Noah According to Hollywood and the Church

Noah According to Hollywood and the Church
Dr. David Barker

Dave Barker is Vice President of Academic & Student Affairs at Heritage Seminary in Cambridge. In a recent discussion with Dr. Barker, I was surprised by some of his reflections on the movie Noah. He wasn’t as negative as I thought he would be. “I wonder if the church does any better with its rendition of the Noah story!” he quipped.

The controversy may have peaked, but it’s still worth considering the way we interact with popular culture, and even more importantly, with Scripture. Dr. Barker was kind enough to answer some of my questions.

There’s been a lot of criticism of the Noah movie. What did they get right?

Yes, there has been a lot of criticism, but it is a product of Hollywood, not a biblical documentary.  Too many Christians went into the movie looking for more than what could reasonably be expected.  There were a few things in the movie that were really helpful:

  1. the picturing of the flood—it was massive and destructive,
  2. the death and despair of the drowning people,
  3. the portraying of the wickedness of the people at the time,
  4. the conflicted pictures of Noah and Noah’s wife—I thought this was done well even though the movie departed significantly here, and
  5. the portrayal of the actual ark and its construction.

Brian Mattson has argued that Noah is more influenced by gnosticism and Kabbalah than Scripture. Is he on to something?

Yes, he is.  There is a strong extra-biblical influence, no question about it, including a strong “green” agenda, including opposition to eating meat.  However, at the same time, pre-flood, evidently animals were not food for people.  It was only after the flood that meat was approved by God.  But I am not bothered by the extra-biblical influence.  It is a Hollywood movie about a hero from the Bible named Noah and the Noah story.  There has never been a movie made that adhered closely to the written text, just think of the “Lord of the Rings” and “The Hobbit” movies.

Why do you think Christians tend to soften the horror of stories like Noah’s?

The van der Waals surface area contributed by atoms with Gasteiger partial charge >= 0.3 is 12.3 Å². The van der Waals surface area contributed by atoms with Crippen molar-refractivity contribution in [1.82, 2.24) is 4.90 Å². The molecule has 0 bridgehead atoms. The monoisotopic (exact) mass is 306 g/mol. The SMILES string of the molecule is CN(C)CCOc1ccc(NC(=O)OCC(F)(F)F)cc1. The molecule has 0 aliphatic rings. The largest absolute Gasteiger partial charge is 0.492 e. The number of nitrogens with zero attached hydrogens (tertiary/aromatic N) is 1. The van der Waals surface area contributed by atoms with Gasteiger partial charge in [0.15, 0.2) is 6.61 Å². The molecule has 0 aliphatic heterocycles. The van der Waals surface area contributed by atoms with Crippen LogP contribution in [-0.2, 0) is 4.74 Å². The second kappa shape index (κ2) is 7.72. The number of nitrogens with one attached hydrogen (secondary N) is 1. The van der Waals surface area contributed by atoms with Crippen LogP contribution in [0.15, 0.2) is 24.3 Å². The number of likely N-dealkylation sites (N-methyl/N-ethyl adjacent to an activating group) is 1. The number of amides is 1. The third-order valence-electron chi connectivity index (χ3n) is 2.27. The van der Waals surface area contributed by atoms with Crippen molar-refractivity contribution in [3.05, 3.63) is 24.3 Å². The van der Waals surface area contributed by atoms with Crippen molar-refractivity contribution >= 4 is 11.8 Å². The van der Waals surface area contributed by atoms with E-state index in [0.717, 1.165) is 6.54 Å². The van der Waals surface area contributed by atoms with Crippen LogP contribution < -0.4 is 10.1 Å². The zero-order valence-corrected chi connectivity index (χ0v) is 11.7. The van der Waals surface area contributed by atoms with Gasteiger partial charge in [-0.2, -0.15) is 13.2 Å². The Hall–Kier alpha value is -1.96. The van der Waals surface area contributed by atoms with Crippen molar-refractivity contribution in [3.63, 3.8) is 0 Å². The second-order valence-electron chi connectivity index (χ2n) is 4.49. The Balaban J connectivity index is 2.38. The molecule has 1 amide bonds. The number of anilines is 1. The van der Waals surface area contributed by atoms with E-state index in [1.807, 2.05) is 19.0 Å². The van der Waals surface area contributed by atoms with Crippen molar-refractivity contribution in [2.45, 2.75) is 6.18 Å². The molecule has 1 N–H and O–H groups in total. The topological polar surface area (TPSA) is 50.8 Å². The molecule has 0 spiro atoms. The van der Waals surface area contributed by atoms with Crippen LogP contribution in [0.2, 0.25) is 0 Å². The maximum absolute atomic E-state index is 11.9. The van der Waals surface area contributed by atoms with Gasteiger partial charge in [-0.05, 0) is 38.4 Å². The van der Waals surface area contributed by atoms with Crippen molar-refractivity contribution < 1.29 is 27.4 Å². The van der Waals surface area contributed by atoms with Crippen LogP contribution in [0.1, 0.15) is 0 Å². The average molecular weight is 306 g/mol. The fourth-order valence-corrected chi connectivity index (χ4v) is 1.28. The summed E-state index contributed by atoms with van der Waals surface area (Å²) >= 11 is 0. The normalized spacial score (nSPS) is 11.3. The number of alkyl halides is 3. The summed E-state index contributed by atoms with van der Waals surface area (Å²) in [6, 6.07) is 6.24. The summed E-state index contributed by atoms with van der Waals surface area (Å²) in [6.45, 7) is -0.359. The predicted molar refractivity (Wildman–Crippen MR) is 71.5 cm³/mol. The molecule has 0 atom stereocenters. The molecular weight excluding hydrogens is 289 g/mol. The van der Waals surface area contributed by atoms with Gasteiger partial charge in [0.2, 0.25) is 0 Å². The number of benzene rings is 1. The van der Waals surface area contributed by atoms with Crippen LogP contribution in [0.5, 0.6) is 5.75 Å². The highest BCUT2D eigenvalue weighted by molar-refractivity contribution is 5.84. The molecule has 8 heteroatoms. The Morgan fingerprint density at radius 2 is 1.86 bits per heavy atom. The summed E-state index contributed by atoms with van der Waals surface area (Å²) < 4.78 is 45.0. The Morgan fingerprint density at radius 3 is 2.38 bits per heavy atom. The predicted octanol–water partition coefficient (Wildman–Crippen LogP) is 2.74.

First of all, we need to affirm that we do.  All we have to do is look at a children’s Bible story book and we see a happy Noah on a lovely boat bobbing on a placid sea with giraffes sticking out of the top of the ark, and lions, monkeys, and zebras contentedly populating the boat.  Sometime have a look at the Veggie Tales rendition of Joshua and Jericho.

Second, we struggle with a God who would do something like this in response to humankind’s wickedness.

Third, we think that all stories in the Bible need to be made appropriate for children. The problem with this is that most of us never get beyond those Sunday School stories, even as adults.  We need to understand that a lot of the Bible is violent, and not appropriate for children.

Fourth, we don’t know how to read the Bible in its full impact of judgment and hope (I think of the imprecations in the Psalms and from Jesus and Paul in New Testament).

However, I do think that we need to work a lot harder at understanding the hermeneutics of the narrative genre used in Scripture, including its use of hyperbole (cp. Egyptian and Babylonian literature).  And so, in some ways, in softening the horror of stories like Noah’s perhaps we are inadvertently reading narrative more correctly than we know.

How can pastors and churches use the discussion in Noah without becoming reactionary?

I think that there are some talking points from the Noah movie.  But we need to lessen our rhetoric on how the movie got things wrong, and talk about what it got right, and what that reveals about three critical things:

  1. What do we learn about God?
  2. What do we learn about the world?
  3. What do we learn about the people of God?

Thanks, Dr. Barker.

Noah According to Hollywood and the Church
Darryl Dash

Darryl Dash

I'm a grateful husband, father, oupa, and pastor of Liberty Grace Church in Toronto. I love learning, writing, and encouraging. I'm on a lifelong quest to become a humble, gracious old man.
Toronto, Canada